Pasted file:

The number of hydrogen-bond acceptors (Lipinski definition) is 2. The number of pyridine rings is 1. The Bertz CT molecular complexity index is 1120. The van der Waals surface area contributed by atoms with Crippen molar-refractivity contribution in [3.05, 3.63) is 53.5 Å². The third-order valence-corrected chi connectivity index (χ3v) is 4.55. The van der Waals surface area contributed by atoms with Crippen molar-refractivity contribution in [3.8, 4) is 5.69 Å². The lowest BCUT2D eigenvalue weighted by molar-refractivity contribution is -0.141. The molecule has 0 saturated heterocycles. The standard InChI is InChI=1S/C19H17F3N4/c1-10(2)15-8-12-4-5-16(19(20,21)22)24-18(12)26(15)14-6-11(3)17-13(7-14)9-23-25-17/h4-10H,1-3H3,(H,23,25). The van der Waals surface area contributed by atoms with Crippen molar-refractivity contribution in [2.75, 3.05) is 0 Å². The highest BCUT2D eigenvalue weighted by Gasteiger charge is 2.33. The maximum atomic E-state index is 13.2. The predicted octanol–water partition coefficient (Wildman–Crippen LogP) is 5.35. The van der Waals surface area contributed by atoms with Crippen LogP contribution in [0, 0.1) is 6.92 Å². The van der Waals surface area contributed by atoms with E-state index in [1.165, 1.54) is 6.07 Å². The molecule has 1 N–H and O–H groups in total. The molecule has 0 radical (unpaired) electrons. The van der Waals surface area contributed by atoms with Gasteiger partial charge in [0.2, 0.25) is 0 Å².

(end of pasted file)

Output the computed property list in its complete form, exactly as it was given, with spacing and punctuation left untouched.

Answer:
The number of hydrogen-bond acceptors (Lipinski definition) is 2. The number of pyridine rings is 1. The Bertz CT molecular complexity index is 1120. The van der Waals surface area contributed by atoms with Crippen molar-refractivity contribution in [3.05, 3.63) is 53.5 Å². The third-order valence-corrected chi connectivity index (χ3v) is 4.55. The van der Waals surface area contributed by atoms with Crippen molar-refractivity contribution in [3.8, 4) is 5.69 Å². The lowest BCUT2D eigenvalue weighted by molar-refractivity contribution is -0.141. The molecule has 0 saturated heterocycles. The standard InChI is InChI=1S/C19H17F3N4/c1-10(2)15-8-12-4-5-16(19(20,21)22)24-18(12)26(15)14-6-11(3)17-13(7-14)9-23-25-17/h4-10H,1-3H3,(H,23,25). The van der Waals surface area contributed by atoms with Crippen molar-refractivity contribution in [2.75, 3.05) is 0 Å². The highest BCUT2D eigenvalue weighted by Gasteiger charge is 2.33. The maximum atomic E-state index is 13.2. The predicted octanol–water partition coefficient (Wildman–Crippen LogP) is 5.35. The van der Waals surface area contributed by atoms with Crippen LogP contribution in [0, 0.1) is 6.92 Å². The van der Waals surface area contributed by atoms with E-state index in [1.165, 1.54) is 6.07 Å². The molecule has 1 N–H and O–H groups in total. The molecule has 0 radical (unpaired) electrons. The van der Waals surface area contributed by atoms with Gasteiger partial charge in [0.2, 0.25) is 0 Å².